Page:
Finding Work, Living in Berlin, Educating Architects

Things I should have done

Searching for jobs is a desperate way to spend your time. Every single email that comes up, you have a fluttering hope that it's a response from your dream firm, and 99.9% of the time it is An Extremely Angering Automated Email Update from linked-in, facebook, word-of-the-day, or whatnot.

Actually, when you're waiting for an email for something really important, all other emails are Extremely Angering just because they aren't the ones you really want.

While I sit here, re-rendering old projects to add to my website, I find myself conducting ever more depressing google searches asking the cyber world why it's so fricken hard to get a job as an architect. Is that a sign of madness?

I was thinking about what I could have possibly done differently to help along my chances of getting work. Who knows if any of these things would actually help me, but they are definitely things I feel deficient in at the moment.

MORE EXPERIENCE

Every firm is looking for someone with minimum 3 years of experience. Unfortunately, the only way to get experience is to get experience. I guess getting your first job will always be the hardest thing, especially when your job is to build things and no one will hire you unless you've built something before. 

LEARNING DIFFERENT PROGRAMS

It seems like there is a conspiracy between architecture firms. They split all the available programs up and make a mixed bag, and it's impossible to cover all the bases. If you want to get good at a program, you have to use it consistently. If you've spent years dedicated to AutoCAD, Rhino, and V-Ray, it's unlikely you're going to get hired at the firm that uses ArchiCAD and 4D cinema, regardless of how beautiful your drawings are. Firms don't want to retrain.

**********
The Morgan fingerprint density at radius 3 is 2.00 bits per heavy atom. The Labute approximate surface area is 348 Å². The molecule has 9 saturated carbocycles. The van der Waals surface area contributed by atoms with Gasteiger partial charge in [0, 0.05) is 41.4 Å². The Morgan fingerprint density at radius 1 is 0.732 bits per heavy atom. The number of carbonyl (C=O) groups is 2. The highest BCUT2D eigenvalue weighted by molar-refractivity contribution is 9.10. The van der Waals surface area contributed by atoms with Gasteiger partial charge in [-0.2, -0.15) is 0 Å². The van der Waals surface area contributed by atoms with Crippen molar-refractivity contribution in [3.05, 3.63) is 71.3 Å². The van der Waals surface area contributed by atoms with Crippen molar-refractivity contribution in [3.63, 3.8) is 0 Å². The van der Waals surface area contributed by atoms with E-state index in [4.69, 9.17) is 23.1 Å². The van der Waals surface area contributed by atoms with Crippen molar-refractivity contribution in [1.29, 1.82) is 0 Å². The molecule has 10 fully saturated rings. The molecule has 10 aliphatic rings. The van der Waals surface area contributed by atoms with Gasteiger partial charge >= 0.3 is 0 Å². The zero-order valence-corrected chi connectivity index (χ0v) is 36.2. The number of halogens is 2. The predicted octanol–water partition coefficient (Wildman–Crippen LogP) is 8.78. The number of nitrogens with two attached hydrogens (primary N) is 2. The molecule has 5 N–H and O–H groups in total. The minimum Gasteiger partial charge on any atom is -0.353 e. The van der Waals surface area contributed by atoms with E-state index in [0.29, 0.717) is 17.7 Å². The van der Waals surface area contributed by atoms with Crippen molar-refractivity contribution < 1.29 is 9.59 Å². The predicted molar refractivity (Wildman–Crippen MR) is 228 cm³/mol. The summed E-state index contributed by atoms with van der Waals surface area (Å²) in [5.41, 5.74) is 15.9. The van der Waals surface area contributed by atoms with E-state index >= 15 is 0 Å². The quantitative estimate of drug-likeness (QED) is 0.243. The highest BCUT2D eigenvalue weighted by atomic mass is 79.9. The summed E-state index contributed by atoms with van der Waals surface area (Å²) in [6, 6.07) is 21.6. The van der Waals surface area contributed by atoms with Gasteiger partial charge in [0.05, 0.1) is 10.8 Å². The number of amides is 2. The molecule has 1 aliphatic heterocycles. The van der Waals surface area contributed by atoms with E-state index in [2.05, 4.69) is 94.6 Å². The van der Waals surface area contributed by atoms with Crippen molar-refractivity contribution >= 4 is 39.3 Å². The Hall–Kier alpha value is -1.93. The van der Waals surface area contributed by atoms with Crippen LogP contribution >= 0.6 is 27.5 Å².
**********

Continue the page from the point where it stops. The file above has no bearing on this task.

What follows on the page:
HAVING A SECOND LANGUAGE

At this point, I would welcome basic ability to speak in any of the following languages: German, Spanish, French. Any of those as a second language would help my application immeasurably, if only to show that I am capable of speaking something else than English. I feel like a jerk for only speaking English, considering most Europeans can speak at least 2 and usual 3 or 4 languages. 

A WORK PERMIT

Yeah, that's probably going to be a major hindrance for me unless my appointment next week is in fact for a working holiday visa. Don't move to a country where you are unsure of your official working permission. It is hard for a reason - they don't want you.

ENDLESS TIME AND MONEY

If I could spend months dedicated to retraining in programs like Revit or ArchiCAD, building experimental furniture, lighting, and other shite in my back yard, running an award-winning design blog, printing as many elaborately bound hard-copy portfolios as I want, and not have to worry about bills and loan repayments... BLAH BLAH BLAH (whine, sniff, violins, etc.)